Topeka Gov. Sam Brownback on Tuesday announced an expansion of his faith-based initiative, saying that he wants to match state prisoners with faith-based mentors.
Brownback has already given the green light to a new faith-based division in the state’s welfare agency.
Now, the Kansas Department of Corrections is ready to roll out Mentoring 4 Success, he said.
The state prison system will work with Prison Fellowship Ministries, Reaching Out From Within and the ecumenical Spiritual Advisors to help inmates succeed when they are released from prison, he said.
“I know firsthand, as we all do, the importance and the power that a mentor has in our lives,” Brownback said.
Brownback’s Corrections Secretary Ray Roberts said of the 5,000 inmates released from the Kansas prison system last year, approximately 1,100 came back to prison for violations.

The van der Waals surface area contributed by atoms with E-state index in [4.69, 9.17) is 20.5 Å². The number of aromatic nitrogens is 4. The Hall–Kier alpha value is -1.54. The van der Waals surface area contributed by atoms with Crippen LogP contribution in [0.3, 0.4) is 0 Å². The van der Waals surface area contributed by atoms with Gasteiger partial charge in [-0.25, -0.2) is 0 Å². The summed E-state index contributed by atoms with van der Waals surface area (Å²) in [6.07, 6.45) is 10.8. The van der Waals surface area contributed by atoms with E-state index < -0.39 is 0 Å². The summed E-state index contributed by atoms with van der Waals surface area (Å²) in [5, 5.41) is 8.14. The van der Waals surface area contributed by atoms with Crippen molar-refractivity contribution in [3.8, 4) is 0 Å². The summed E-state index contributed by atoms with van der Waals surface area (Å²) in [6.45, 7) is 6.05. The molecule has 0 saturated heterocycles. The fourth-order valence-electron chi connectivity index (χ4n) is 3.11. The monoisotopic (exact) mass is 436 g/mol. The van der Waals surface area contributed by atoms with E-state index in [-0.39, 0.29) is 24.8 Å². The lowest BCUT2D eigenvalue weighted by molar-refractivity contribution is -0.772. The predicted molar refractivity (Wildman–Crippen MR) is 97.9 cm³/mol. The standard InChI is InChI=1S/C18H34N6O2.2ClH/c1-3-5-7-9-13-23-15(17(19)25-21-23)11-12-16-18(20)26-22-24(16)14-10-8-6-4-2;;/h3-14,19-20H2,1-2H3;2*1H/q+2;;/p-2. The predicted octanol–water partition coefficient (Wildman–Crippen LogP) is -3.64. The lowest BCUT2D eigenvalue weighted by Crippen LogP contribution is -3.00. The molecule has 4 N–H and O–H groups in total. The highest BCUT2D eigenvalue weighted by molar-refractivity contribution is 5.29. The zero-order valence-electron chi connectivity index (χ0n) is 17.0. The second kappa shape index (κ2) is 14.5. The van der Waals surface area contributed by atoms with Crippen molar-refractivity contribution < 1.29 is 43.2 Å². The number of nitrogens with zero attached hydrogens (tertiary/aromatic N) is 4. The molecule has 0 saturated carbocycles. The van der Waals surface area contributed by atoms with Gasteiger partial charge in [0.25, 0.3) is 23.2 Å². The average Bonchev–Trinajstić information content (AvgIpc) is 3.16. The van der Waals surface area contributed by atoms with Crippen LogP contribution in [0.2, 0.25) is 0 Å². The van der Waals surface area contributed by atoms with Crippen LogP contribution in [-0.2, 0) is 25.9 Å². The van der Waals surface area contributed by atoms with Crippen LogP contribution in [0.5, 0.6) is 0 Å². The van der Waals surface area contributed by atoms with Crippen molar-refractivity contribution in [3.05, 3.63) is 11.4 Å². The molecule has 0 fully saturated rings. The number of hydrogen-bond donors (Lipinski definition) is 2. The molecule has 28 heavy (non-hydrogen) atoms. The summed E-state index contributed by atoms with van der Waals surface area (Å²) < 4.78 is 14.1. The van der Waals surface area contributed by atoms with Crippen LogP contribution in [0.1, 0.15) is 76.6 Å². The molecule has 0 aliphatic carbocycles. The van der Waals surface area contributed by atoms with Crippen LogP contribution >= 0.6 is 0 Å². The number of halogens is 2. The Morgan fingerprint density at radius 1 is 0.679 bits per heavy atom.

The goal is to reduce that number, Roberts said.
He said the prison system has been working since March on developing a plan of action to launch the initiative and recruit mentors, who will work on a voluntary basis.
The state will be divided into six regions and each region will have a lead mentoring organization.
“We are looking for good, solid people interested in making a difference in the lives of others,” Roberts said.
He said he has a lot of interest from religious groups and community organizations.
Roberts said the state will not be pushing any religion and will not be assigning mentors based on religion.
The funding for the initiatives will be within existing agency revenues, he said.